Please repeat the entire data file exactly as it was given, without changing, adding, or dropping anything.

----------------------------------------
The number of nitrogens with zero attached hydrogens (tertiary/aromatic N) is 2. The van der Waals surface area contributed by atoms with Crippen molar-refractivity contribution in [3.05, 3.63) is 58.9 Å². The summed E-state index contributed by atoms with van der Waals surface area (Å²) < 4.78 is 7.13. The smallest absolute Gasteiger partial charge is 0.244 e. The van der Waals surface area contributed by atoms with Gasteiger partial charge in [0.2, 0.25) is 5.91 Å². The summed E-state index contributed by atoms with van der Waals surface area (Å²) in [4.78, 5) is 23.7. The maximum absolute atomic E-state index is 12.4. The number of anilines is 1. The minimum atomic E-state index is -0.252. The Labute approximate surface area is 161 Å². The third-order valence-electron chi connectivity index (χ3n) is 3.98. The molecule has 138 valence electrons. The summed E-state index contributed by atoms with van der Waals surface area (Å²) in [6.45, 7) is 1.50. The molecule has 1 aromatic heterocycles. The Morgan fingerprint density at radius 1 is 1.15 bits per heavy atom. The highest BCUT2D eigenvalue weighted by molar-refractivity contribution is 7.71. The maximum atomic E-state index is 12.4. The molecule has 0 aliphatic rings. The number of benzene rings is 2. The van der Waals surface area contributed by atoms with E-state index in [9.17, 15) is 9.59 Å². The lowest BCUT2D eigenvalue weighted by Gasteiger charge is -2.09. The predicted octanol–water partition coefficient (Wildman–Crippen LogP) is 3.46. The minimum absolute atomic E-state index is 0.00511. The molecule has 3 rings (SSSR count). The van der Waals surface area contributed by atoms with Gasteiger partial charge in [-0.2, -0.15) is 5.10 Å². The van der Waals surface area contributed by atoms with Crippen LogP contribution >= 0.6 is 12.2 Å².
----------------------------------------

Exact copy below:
The number of nitrogens with zero attached hydrogens (tertiary/aromatic N) is 2. The van der Waals surface area contributed by atoms with Crippen molar-refractivity contribution in [3.05, 3.63) is 58.9 Å². The summed E-state index contributed by atoms with van der Waals surface area (Å²) < 4.78 is 7.13. The smallest absolute Gasteiger partial charge is 0.244 e. The van der Waals surface area contributed by atoms with Gasteiger partial charge in [0.2, 0.25) is 5.91 Å². The summed E-state index contributed by atoms with van der Waals surface area (Å²) in [4.78, 5) is 23.7. The maximum absolute atomic E-state index is 12.4. The number of anilines is 1. The minimum atomic E-state index is -0.252. The Labute approximate surface area is 161 Å². The third-order valence-electron chi connectivity index (χ3n) is 3.98. The molecule has 138 valence electrons. The summed E-state index contributed by atoms with van der Waals surface area (Å²) in [6.45, 7) is 1.50. The molecule has 1 aromatic heterocycles. The Morgan fingerprint density at radius 1 is 1.15 bits per heavy atom. The highest BCUT2D eigenvalue weighted by molar-refractivity contribution is 7.71. The maximum atomic E-state index is 12.4. The molecule has 0 aliphatic rings. The number of benzene rings is 2. The van der Waals surface area contributed by atoms with E-state index in [9.17, 15) is 9.59 Å². The lowest BCUT2D eigenvalue weighted by Gasteiger charge is -2.09. The predicted octanol–water partition coefficient (Wildman–Crippen LogP) is 3.46. The minimum absolute atomic E-state index is 0.00511. The molecule has 3 rings (SSSR count). The van der Waals surface area contributed by atoms with Gasteiger partial charge in [-0.2, -0.15) is 5.10 Å². The van der Waals surface area contributed by atoms with Crippen LogP contribution >= 0.6 is 12.2 Å².